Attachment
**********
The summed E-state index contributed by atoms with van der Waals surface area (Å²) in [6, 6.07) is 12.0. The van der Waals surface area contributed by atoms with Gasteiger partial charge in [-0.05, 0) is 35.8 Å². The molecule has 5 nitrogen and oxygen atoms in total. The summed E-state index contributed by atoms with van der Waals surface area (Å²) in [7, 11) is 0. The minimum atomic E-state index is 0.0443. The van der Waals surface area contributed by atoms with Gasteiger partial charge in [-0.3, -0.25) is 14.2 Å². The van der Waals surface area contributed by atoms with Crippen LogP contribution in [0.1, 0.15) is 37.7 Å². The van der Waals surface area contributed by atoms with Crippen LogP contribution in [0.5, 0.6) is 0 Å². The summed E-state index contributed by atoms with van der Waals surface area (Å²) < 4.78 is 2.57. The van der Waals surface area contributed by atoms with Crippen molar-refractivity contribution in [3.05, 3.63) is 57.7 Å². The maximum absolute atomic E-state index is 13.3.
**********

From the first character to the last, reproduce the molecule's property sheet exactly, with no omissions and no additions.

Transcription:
The summed E-state index contributed by atoms with van der Waals surface area (Å²) in [6, 6.07) is 12.0. The van der Waals surface area contributed by atoms with Gasteiger partial charge in [-0.05, 0) is 35.8 Å². The molecule has 5 nitrogen and oxygen atoms in total. The summed E-state index contributed by atoms with van der Waals surface area (Å²) in [7, 11) is 0. The minimum atomic E-state index is 0.0443. The van der Waals surface area contributed by atoms with Gasteiger partial charge in [-0.3, -0.25) is 14.2 Å². The van der Waals surface area contributed by atoms with Crippen LogP contribution in [0.1, 0.15) is 37.7 Å². The van der Waals surface area contributed by atoms with Crippen LogP contribution in [0.5, 0.6) is 0 Å². The summed E-state index contributed by atoms with van der Waals surface area (Å²) < 4.78 is 2.57. The van der Waals surface area contributed by atoms with Crippen molar-refractivity contribution in [3.05, 3.63) is 57.7 Å². The maximum absolute atomic E-state index is 13.3.